Letter to Pharmacies Regarding the Buprenorphine Campaign
Dear New York State Pharmacy:
The New York State Department of Health (DOH) has launched a media campaign to alert people addicted to prescription narcotics to the use of buprenorphine as a treatment option. Through a grant funded by the U.S. Department of Justice, a radio and internet banner campaign will draw attention to prescription narcotic addiction and encourage addicted individuals to seek treatment. In addition, State Health Commissioner Richard F. Daines, M.D., is calling upon physicians statewide to join DOH and the New York State Office of Alcoholism and Substance Abuse Services (OASAS) to increase awareness about buprenorphine. Pharmacies are also being asked to assist in this endeavor.
Physicians and pharmacies statewide are being provided with printed materials that highlight the fact that addiction can be effectively treated with buprenorphine, which can be prescribed in the privacy of a physician's office and dispensed by a pharmacy. Physicians are being encouraged to become qualified to treat their patients who are addicted to opioids or to advise such patients to obtain treatment from a qualified physician. Pharmacies are being asked to display the enclosed poster in their stores and also include the enclosed insert, at their discretion, when filling prescriptions for controlled substances.
Many people do not realize that prescription pain medication has the same potential for addiction, overdose and death as street drugs. DOH's Bureau of Narcotic Enforcement reports that in 2008, more than 9 million prescriptions were filled for an opioid-type drug. OASAS estimates that 1.8 million New Yorkers require assistance with chemical dependency. Emergency room visits due to abuse of prescription drugs are higher than the number of visits due to abuse of marijuana and heroin combined. For every person addicted to heroin, there are two persons addicted to prescription narcotics.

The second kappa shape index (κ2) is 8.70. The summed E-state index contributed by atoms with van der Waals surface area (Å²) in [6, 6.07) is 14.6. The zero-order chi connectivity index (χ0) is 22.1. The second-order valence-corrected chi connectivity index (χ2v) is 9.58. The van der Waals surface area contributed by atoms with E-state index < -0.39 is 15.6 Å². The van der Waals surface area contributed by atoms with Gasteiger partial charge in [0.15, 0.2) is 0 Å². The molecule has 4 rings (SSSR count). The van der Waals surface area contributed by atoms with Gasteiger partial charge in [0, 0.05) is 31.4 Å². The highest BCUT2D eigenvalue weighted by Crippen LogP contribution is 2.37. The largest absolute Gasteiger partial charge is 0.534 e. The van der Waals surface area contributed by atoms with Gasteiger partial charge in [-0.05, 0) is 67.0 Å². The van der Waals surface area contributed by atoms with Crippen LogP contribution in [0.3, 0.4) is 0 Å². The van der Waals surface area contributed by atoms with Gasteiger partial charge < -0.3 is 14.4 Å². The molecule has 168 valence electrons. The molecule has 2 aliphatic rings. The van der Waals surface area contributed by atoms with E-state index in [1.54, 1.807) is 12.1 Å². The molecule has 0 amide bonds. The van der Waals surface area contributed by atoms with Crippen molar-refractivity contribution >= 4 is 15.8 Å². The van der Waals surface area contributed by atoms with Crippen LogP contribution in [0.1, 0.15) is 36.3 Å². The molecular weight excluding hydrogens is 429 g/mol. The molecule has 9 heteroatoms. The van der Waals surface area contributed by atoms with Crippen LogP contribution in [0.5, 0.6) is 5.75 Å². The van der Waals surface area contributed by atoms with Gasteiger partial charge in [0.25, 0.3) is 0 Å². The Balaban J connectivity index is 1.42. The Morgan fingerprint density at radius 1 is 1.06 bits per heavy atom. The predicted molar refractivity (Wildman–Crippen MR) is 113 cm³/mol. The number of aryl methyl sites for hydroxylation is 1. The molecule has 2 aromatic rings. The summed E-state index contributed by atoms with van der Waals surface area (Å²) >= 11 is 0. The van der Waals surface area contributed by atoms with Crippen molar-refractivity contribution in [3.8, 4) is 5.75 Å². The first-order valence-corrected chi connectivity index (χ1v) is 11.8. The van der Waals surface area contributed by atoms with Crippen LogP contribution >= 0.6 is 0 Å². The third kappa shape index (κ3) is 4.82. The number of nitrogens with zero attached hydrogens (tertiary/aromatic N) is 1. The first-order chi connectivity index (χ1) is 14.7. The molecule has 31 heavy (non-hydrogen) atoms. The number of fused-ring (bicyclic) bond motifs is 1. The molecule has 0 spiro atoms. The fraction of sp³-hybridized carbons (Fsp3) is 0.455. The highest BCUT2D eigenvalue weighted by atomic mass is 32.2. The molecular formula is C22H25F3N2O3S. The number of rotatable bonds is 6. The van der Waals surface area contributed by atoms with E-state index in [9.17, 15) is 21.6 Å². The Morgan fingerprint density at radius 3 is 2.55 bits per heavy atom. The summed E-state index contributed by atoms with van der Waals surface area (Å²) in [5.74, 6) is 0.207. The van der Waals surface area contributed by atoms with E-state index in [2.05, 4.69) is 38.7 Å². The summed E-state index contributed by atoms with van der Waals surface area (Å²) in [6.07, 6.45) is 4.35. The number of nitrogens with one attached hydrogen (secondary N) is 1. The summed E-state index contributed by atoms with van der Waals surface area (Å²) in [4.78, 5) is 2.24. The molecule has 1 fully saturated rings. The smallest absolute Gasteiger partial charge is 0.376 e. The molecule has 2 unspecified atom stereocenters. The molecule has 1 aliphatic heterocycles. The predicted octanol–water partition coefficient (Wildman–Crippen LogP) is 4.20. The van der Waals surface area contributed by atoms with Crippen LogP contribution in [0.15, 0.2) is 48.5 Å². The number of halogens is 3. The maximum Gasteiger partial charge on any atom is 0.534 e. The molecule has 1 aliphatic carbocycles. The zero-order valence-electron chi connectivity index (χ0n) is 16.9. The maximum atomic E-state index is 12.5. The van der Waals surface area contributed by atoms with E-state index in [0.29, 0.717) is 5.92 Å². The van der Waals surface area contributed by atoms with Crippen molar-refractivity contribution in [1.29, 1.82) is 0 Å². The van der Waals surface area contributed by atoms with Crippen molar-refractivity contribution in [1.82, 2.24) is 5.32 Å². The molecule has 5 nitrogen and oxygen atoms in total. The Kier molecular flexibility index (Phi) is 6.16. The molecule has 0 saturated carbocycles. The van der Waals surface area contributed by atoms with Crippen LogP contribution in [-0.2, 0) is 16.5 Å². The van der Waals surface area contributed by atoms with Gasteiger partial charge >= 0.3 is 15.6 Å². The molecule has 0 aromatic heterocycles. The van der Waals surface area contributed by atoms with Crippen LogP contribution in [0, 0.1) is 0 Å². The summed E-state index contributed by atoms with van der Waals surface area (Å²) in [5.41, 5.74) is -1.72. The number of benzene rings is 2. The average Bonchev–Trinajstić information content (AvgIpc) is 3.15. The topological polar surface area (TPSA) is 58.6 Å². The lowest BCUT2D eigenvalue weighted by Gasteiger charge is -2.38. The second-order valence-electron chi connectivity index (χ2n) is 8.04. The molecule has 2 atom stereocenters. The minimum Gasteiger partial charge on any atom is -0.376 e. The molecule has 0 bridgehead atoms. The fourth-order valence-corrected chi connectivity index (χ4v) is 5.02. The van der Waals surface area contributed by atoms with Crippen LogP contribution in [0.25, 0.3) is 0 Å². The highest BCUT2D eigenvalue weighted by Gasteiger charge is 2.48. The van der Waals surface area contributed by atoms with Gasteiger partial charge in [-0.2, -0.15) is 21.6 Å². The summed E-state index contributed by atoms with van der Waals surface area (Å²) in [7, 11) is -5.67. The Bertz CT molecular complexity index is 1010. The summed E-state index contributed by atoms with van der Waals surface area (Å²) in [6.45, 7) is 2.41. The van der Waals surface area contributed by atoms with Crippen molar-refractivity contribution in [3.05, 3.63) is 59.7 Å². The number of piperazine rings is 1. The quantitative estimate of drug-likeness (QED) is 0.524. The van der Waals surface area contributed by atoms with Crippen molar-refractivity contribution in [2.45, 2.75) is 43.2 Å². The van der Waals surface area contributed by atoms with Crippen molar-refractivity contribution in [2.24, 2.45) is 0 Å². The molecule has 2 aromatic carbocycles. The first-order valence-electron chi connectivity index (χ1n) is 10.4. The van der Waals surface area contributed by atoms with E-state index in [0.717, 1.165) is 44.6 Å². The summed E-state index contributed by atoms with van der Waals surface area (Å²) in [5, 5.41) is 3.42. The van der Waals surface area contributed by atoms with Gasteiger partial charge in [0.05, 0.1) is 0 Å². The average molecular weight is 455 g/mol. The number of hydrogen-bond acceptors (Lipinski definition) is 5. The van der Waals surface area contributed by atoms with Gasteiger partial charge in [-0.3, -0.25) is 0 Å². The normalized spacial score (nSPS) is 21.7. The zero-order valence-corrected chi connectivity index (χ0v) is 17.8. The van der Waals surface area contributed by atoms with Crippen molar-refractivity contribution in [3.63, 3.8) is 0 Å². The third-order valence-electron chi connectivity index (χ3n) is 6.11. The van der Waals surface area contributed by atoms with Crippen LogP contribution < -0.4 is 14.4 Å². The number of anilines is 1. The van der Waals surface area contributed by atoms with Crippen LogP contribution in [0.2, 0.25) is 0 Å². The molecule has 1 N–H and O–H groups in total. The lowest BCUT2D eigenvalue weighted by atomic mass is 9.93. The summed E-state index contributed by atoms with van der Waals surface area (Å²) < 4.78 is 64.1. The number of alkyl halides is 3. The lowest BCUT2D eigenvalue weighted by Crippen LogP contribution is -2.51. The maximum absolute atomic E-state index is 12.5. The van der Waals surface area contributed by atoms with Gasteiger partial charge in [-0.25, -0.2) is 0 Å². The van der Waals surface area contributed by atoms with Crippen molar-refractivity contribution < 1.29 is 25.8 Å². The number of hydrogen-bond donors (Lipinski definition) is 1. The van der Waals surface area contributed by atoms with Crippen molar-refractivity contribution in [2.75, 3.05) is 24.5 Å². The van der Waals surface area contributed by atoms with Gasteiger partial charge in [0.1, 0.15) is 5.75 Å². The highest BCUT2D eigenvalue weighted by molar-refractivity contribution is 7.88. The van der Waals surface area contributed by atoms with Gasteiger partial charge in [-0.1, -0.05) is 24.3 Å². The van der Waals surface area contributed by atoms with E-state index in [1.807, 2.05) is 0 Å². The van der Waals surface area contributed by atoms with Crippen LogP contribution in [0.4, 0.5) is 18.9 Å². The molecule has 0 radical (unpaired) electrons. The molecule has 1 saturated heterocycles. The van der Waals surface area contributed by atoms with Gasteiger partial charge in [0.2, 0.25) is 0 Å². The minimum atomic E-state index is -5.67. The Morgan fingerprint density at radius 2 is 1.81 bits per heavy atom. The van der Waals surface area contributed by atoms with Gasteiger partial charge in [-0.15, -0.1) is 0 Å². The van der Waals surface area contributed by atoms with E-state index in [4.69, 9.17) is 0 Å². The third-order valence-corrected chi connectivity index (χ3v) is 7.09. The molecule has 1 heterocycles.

Buprenorphine has been shown to be an effective treatment option for opioid dependence, providing a safe, controlled level of medication to overcome the use of a problem opioid. The Drug Addiction Treatment Act of 2000 (DATA) and New York State regulations permit qualified practitioners to prescribe or dispense buprenorphine under the brand names Suboxone and Subutex for the treatment of individuals who are addicted to narcotics. In order to become a qualified practitioner, physicians must be licensed under State law to practice medicine and obtain a waiver from the U.S. Substance Abuse and Mental Health Services Administration (SAMHSA) to prescribe or dispense buprenorphine. Such practitioners hold a modified DEA registration in which they are designated by a unique identifier (also referred to as an "X" DEAnumber").
The Public Health Law requires that every written prescription for a controlled substance contain the DEA registration number of the prescribing practitioner. Practitioners who are treating opioid dependent patients with buprenorphine must use their modified DEA registration when prescribing the drug. If the "X" DEA number is omitted from a buprenorphine prescription, the practitioner may orally furnish the number to the pharmacist and authorize him/her to enter such information on the prescription. When reporting buprenorphine prescription information to DOH, the pharmacy may (at this time) submit either the physician's regular DEA number or "X" DEA number, whichever is most easily accommodated by the pharmacy's data system. As a result of this campaign, pharmacies may notice an increase in the number of practitioners prescribing buprenorphine.
Please remain mindful that buprenorphine is a Schedule III controlled substance and follows all other prescribing and dispensing parameters for Schedule III controlled substances, including up to a 30-day supply and five refills.
Your assistance is requested in increasing awareness of this treatment option and ultimately promoting recovery from addiction. Additional copies of the poster can be obtained by contacting the Bureau of Narcotic Enforcement at 1-866-811-7957 (Option #6). The insert can be copied or downloaded for printing at www.nyhealth.gov/bupe/. Should you have specific questions about this campaign, please contact the Bureau of Narcotic Enforcement at 1-866-811-7957 (Option #2). More information about prescription drug abuse and associated treatment is also available at www.nyhealth.gov/bupe/. New Yorkers with questions about addiction problems can also contact OASAS' 24-hour, toll-free help line at 1-877-8-HOPENY (1-877-846-7369).
Kenneth W. Post
Bureau of Narcotic Enforcement